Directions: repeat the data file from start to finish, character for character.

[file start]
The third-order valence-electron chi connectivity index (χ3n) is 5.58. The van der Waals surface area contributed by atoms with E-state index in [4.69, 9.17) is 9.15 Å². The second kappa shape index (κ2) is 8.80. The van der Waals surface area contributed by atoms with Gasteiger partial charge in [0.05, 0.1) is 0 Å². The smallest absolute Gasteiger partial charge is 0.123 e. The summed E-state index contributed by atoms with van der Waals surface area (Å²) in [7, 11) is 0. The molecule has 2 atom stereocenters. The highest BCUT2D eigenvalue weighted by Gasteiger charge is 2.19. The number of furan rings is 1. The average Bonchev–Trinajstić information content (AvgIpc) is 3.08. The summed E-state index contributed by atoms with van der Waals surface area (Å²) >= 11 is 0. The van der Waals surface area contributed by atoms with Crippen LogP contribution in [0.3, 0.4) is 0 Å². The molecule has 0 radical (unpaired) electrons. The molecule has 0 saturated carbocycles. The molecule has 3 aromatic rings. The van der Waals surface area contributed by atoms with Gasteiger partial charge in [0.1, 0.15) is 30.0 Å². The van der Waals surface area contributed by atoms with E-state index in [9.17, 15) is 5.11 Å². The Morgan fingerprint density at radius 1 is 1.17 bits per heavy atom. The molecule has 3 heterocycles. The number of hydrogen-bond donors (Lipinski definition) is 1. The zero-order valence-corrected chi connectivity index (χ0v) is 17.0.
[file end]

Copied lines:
The third-order valence-electron chi connectivity index (χ3n) is 5.58. The van der Waals surface area contributed by atoms with E-state index in [4.69, 9.17) is 9.15 Å². The second kappa shape index (κ2) is 8.80. The van der Waals surface area contributed by atoms with Gasteiger partial charge in [0.05, 0.1) is 0 Å². The smallest absolute Gasteiger partial charge is 0.123 e. The summed E-state index contributed by atoms with van der Waals surface area (Å²) in [7, 11) is 0. The molecule has 2 atom stereocenters. The highest BCUT2D eigenvalue weighted by Gasteiger charge is 2.19. The number of furan rings is 1. The average Bonchev–Trinajstić information content (AvgIpc) is 3.08. The summed E-state index contributed by atoms with van der Waals surface area (Å²) >= 11 is 0. The van der Waals surface area contributed by atoms with Crippen LogP contribution in [0.3, 0.4) is 0 Å². The molecule has 0 radical (unpaired) electrons. The molecule has 0 saturated carbocycles. The molecule has 3 aromatic rings. The van der Waals surface area contributed by atoms with Gasteiger partial charge in [0.1, 0.15) is 30.0 Å². The van der Waals surface area contributed by atoms with E-state index in [9.17, 15) is 5.11 Å². The Morgan fingerprint density at radius 1 is 1.17 bits per heavy atom. The molecule has 3 heterocycles. The number of hydrogen-bond donors (Lipinski definition) is 1. The zero-order valence-corrected chi connectivity index (χ0v) is 17.0.